All financial services providers need more personalized offerings when interacting with clients and especially new clients. As a client I want to get some personalized recommendations on what to do next or which product to choose. Banks and other providers have had very limited personalization capabilities so far, this might be due to regulatory requirements or lack of historical data on past client behavior. This article reviews known recommendations techniques and their applicability for financial services

Personalization approaches: Collaborative Filtering

There are a number of very good articles and courses on recommender systems ( for example, so the idea is not to talk about them in depth, but to talk about their application in financial services

User-User Recommendations

This type of recommendation system tries to find an item that similar users have already chosen. An item will be for example an article, a movie or a shopping article. Similar users are those that have a similar interaction or buying profile in our case. Based on similar users the system will propose items that are popular with similar users.

Their application in financial services seems quite difficult, but feasible technically. The challenge is to find enough user interactions to be able to infer relevant products. Usually clients do not have many products in their portfolio and might have a few accounts, credit cards, a saving account, a trading portfolio and maybe mortgages. On top of that clients might not buy products very frequently, which again impacts the volume of data that can be available to make relevant recommendations.

Item-Item Recommendations

In this case, the underlying algorithm will try to find similar items a user has already selected in the past. So if you have purchased for example a book from Harlan Coben, it may propose next time a similar crime book from another author. Obviously if you are a new user, proposed products might be random or picked from popular products.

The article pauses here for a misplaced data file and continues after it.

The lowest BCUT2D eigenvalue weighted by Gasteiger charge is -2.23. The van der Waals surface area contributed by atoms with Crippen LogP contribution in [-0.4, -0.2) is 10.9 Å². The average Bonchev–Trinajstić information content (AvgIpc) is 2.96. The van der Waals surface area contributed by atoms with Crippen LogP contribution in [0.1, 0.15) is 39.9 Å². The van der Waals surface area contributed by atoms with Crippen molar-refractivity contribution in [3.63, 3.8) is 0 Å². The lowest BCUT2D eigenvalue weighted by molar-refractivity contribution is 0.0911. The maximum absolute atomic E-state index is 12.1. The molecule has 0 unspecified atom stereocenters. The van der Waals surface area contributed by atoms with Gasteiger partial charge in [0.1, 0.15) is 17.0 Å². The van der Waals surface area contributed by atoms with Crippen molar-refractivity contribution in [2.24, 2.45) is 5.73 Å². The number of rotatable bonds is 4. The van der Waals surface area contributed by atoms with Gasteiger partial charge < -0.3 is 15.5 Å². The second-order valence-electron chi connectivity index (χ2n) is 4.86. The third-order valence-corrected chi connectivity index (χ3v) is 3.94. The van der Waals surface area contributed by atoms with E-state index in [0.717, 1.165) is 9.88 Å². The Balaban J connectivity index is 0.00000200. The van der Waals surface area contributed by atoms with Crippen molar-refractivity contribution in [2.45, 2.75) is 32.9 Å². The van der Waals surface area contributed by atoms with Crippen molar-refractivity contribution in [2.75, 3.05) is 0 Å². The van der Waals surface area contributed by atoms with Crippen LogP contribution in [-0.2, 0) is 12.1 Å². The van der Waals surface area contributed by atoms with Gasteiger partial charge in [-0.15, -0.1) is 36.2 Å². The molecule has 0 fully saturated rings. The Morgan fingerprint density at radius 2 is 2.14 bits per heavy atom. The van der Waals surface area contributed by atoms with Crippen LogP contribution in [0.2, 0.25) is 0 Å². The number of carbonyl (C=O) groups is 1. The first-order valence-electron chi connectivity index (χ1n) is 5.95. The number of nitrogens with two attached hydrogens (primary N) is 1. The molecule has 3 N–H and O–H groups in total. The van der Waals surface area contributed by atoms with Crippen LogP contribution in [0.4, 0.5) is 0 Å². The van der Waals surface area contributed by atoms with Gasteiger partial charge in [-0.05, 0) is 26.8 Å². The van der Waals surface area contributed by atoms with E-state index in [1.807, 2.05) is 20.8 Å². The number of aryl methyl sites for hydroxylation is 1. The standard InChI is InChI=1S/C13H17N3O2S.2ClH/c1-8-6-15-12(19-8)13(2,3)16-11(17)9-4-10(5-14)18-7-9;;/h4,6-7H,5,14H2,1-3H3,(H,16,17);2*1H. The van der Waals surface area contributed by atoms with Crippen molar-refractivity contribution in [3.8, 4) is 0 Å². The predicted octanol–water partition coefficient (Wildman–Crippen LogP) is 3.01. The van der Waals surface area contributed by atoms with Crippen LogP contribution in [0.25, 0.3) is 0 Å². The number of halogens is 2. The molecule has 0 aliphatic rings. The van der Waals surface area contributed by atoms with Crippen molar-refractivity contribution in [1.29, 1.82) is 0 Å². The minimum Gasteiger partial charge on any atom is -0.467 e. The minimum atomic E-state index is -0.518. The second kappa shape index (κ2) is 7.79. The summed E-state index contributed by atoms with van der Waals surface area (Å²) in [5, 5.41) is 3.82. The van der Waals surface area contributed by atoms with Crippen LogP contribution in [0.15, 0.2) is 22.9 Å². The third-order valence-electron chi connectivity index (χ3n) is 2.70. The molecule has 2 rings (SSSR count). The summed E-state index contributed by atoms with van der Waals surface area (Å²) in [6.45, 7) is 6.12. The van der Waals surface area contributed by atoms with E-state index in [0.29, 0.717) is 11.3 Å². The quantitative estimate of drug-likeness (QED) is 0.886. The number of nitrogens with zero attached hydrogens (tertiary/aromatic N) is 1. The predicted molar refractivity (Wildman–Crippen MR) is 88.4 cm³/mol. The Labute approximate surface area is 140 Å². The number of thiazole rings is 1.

The application in financial services does not seem to make sense in most cases. Let us assume somebody has opened purchased a mortgage, so other mortgage types might be found as similar by the system given mortgage characteristics for example. It does not make sense for somebody in most cases to purchase a mortgage again unless their current mortgage is expiring. This means that such a system would have to be implemented together with a number of business rules that might override the algorithm in most cases, so better implement a rule-based system probably if we want to go that route.

Matrix Factorization

Matrix factorization in some way combines both approaches and defines a matrix of features that are relevant for both users and items. We won’t go into further details here, as this approach will suffer the same issue as the user-user approach.

Personalization approaches: Content Based

 In content based approaches, the problem becomes a classification problem whereby we try to predict what kind of article or item the user is likely to buy or click. The features used are characteristics of the user that allow to classify user against potential products. The challenge here is to have enough user data to build a model and also have historical data to have a solid predictive model. This is in my opinion the best suited model for financial services. Providers need to collect  in any case enough user information to open a relationship during onboarding and this can be used to propose best matching products. For existing clients, enough data has been collected to have enough features we can use to predict future or best action.

Building an incremental personalization engine

We have 2 options to build a recommendation system:

·      Collect existing data and build the model based on historic data. The issue with this approach is that it might not reflect the current products and therefore would have less value when new products are added. This could be circumvented using some item similarity for example when proposing products. In this case we would use a superposition of 2 models, the classifier and the item-item model

·      Build an incremental model from scratch that will adapt automatically when new products are added and that will improve over tome without manual intervention

The latter solution is the preferred one as this offers flexibility and adaptability, It also offers automatic updates when new data arrives. Most of the models need to be retrained regularly due to concept drifting. The phenomenon is due to change of behaviors of users for example or in our case due to changing products.

If you are interested to discuss more about the topic, please contact me for more details.

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